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Networking Security Wireless Networking

D-Link Accidentally Publishes Private Code Signing Keys 67

New submitter bartvbl writes: As part of the GPL license, D-Link makes its firmware source code available for many of its devices. When looking through the files I accidentally stumbled upon 4 different private keys used for code signing. Only one — the one belonging to D-Link itself — was still valid at the time. I have successfully used this key to sign an executable as D-Link. A Dutch news site published the full story (translated to english with Google Translate).
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D-Link Accidentally Publishes Private Code Signing Keys

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  • You can't be serious....
    • by Anonymous Coward

      Yes... this is a very common mistake.

      Someone checks in their entire source tree without realizing that it includes their private keys.

      Happens all the time.

  • by Anonymous Coward on Thursday September 17, 2015 @02:51PM (#50543221)

    They revoked the keys in question in some time in September.

    But if you disconnect the machine from the internet, or otherwise block the connection to the server that provides revocation information, will the Windows system still see an executable signed with the revoked key as valid?

    I'm not an expert. Genuinely asking.

    • Re: (Score:2, Interesting)

      by tapspace ( 2368622 )

      if you disconnect the machine from the internet, or otherwise block the connection to the server that provides revocation information, will the Windows system still see an executable signed with the revoked key as valid?

      Yes, that is exactly how it works. To give an example of how weak this security control is, Google Chrome no longer even bothers, ignoring revocation lists completely. [computerworld.com]

      • by dlenmn ( 145080 ) on Thursday September 17, 2015 @03:42PM (#50543737)

        Google Chrome no longer even bothers, ignoring revocation lists completely.

        That's not quite what your article says. It says that google stopped checking with the cecurity authority using the Online Certificate Status Protocol. However, the article also says that chrome replaced that with a local list of revoked certificates that can be updated without restarting the browser. So, chrome still does keep track of revoked certificates.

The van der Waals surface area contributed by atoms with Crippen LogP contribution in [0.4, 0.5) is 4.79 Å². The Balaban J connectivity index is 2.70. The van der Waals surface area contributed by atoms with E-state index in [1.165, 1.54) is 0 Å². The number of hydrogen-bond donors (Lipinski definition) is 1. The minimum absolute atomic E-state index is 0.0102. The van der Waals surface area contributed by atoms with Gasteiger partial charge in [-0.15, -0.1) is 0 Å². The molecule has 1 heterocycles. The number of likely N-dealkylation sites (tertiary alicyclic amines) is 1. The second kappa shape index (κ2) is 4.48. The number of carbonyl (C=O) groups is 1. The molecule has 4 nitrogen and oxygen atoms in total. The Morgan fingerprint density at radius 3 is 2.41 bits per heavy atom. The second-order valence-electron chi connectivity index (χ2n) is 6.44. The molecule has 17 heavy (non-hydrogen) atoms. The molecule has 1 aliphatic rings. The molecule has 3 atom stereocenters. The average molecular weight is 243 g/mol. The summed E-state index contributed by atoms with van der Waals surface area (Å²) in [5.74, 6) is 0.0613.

• Isn't there OCSP stapling now https://en.wikipedia.org/wiki/OCSP_stapling ?

        The HTTPS webserver asks the OCSP server for a signed by CA & timestamped message every few hours to validate the certificate serial it is using is still valid (i.e. the certificate has not been revoked by CA).

        The HTTPS webserver then provides this extra bit of signed information to the browser during the TLS handshake.

        So now the load on the OCSP scales better (by website, not by all web users), has minimal latency impact (just t
  • It's surprisingly common for someone to accidentally publish their private signing key.

    • by jandrese ( 485 )
      It's common enough that there are bots that troll Github looking for anything that looks like a private key and immediately tries to take over any account it finds.
    • Why would the FAA want to lock down anybody's router? I'm pretty sure they're too busy dealing with aviation to care... ;-)
  • by Ungrounded Lightning ( 62228 ) on Thursday September 17, 2015 @04:26PM (#50544075) Journal

    I'll leave the company name out (mostly to protect my source B-) )

    This was in the early part of the cycle of:
      - A handful of companies made graphics accelerator chips..
      - A BUNCH of new companies also made graphics accelerator chips.
      - There was a shakeout and only a few survived - not necessarily many - or any - of the original handful.
    The company in question was one of the original few.

    The hardware was good. But much of the performance advantages were due to some good algorithms in the driver, which were applicable to other good, bad, or moderate capability hardware, rather than depending on special features of the company's product.

    As with many Silicon Valley companies, where the value added was so high that the administration could be utterly wacky or clueless and the company would still survive for years, this one had some managers make some dumb decisions.